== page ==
The Best of Ancient Aachen, Germany
Arts & Culture
Food & Wine
For more than a millennium, Aachen's thermal waters have attracted royalty, including Charlemagne, who made the city what it is today. His main legacy here is the cathedral, which holds some of the greatest treasures north of the Alps. Visitors can enjoy the ancient aspects of Aachen alongside the delights of a modern city, and its proximity to Cologne, and the Dutch and Belgian borders makes it a great base for exploring the broader area.
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Where to stay in Aachen, Germany
Parkhotel Quellenhof Aachen
Just a short walk from Aachen Cathedral, this upscale hotel features a Colonial-style bar and sophisticated brasserie.
Leonardo Hotel Aachen
Comfortable rooms and a bright restaurant and bar set in the historic German town of Aachen.
Laid-back hotel in Aachen with classic rooms and a lively rooftop restaurant.
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Things to do in Aachen, Germany
Aachen Cathedral: Aachen's cathedral, with its octagonal-shaped dome, was built by Emperor Charlemagne in the ninth century. All the Holy Roman emperors were crowned here from 936-1531, making Aachen's Domschatzkammer is the most important cathedral treasury north of the Alps.
City Hall: The 14th century City Hall (Rathaus) stands on the site of Charlemagne's palace. Some visitors find the outside more remarkable than the inside, with the statues of 50 German rulers (31 of whom were crowned in the Dom) decorating the façade.
Elisenbrunnen: The neoclassical Elisenbrunnen, built in the early 19th century, now houses the tourist information office as well as two drinking fountains where thermal water bubbles up from below the ground. The sulfur-rich water is said to have healing properties.
Couven Museum: This villa, located among the shopping streets near the Dom, gives visitors a glimpse into domestic life in the 18th and 19th centuries. The Couven Museum contains one of the region's best collections of antique furniture, as well as Italian stucco work, Dutch ceramics, and chimney pieces.
Center Charlemagne: This museum houses permanent and temporary exhibits about Charlemagne and other aspects of Aachen history from pre-Christian through modern times.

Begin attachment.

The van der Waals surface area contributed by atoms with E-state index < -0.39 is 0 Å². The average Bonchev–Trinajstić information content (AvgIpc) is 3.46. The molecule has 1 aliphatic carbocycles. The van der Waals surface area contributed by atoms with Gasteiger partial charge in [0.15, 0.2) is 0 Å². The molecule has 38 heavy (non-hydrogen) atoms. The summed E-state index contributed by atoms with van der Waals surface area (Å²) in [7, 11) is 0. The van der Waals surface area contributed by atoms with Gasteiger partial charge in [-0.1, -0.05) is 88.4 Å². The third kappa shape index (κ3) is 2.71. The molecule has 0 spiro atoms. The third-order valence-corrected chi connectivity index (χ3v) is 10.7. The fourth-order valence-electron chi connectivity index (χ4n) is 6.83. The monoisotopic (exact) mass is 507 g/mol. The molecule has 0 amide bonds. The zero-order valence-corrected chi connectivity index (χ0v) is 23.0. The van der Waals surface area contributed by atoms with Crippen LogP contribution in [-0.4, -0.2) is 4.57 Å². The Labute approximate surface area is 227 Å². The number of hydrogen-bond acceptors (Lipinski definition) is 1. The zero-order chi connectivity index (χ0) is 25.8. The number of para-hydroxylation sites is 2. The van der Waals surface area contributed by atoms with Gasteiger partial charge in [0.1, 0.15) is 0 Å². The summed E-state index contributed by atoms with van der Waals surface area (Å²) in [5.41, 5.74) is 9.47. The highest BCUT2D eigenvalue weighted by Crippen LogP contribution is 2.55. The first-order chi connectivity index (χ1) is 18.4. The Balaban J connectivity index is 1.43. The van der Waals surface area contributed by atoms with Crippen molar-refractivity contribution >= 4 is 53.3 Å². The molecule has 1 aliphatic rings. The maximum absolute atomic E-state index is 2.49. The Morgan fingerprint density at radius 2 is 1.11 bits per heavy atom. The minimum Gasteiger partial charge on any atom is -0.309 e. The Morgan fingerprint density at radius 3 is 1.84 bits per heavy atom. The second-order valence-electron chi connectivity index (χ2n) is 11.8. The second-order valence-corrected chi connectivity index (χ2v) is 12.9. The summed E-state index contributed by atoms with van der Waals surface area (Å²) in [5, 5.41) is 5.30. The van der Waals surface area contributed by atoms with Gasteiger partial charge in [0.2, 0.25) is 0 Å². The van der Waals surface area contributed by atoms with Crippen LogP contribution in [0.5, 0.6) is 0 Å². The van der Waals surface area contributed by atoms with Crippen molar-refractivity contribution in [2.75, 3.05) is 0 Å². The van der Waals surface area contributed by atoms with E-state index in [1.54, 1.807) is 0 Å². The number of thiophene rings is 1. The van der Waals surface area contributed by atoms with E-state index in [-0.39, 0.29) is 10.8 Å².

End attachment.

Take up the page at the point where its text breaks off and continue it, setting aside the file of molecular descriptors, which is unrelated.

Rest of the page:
Ponttor: This city gate, built in the Middle Ages, is at its best when illuminated at night, but it’s worth exploring any time of day.
Carolus Therman: No trip to Aachen would be complete with enjoying the thermal baths. Book some time for a relaxing soak as well as sauna and spa treatments.
Aachener Tierpark Euregiozoo: The zoo is home to approximately 1,000 animals representing 200 species. Kids (and kids at heart) can enjoy the children’s farm, pony rides, exotic birds and other attractions.
Day Trips from Aachen
The nearby town of Monschau sits in a valley in the Eifel, a low mountain region near the Belgian border. Monschau boasts half-timbered houses, small inns, restaurants, charming shops, local glassworks and a mustard mill. Sights include the 18th century Rotes Haus, Weiss Printing Museum, Photography & Film Museum and Monschau Castle.
A note from Karyn
If you arrive to Aachen by train, be aware that the main station is not close to the town center. You will have to walk several minutes to get to the main part of the city.
Places to eat & drink in Aachen, Germany
Van den Daele: The oldest café in Aachen is a great stop for coffee and a sweet treat. While they are known primarily for Printen (Aachen's specialty gingerbread) and cakes, they also sell breads and Belgian chocolates.
Café Juli: This charming spot serves healthy breakfast and brunch options, including vegan and vegetarian dishes, when you need more than just a pastry and coffee. There is a small lunch menu, too.
Aachener Café House: Conveniently situated in the town center, this café features multiple floors and a sizeable breakfast and lunch menu. Indulge in the traditional German “Kaffee und Kuchen” (coffee and cake) – this restaurant has some of the best cakes in town.
Aachener Brauhaus: This popular pub serves German standards like wurst, schnitzel, potatoes and sauerkraut, along with their exclusive Öcher Stadtbräu pilsner. Reservations recommended.
Polonia: Come here for pierogi and other Polish specialties, which you can wash down with Polish beer. The portion sizes are good, and the prices are very reasonable.
La Becasse: This fine dining spot is a bit off the beaten path, but it’s popular for its excellent French cuisine and wines and unpretentious atmosphere.
Vabene!: When a pizza craving hits, this Aachen restaurant hits the spot. They offer a large pizza menu, as well as pasta, salads, and meat and fish entrees.
Frittenwerk: French fries are a staple in Germany, and the house specialty here is poutine, which you can order several different ways. If you need something healthier but just as quick, order a salad bowl.
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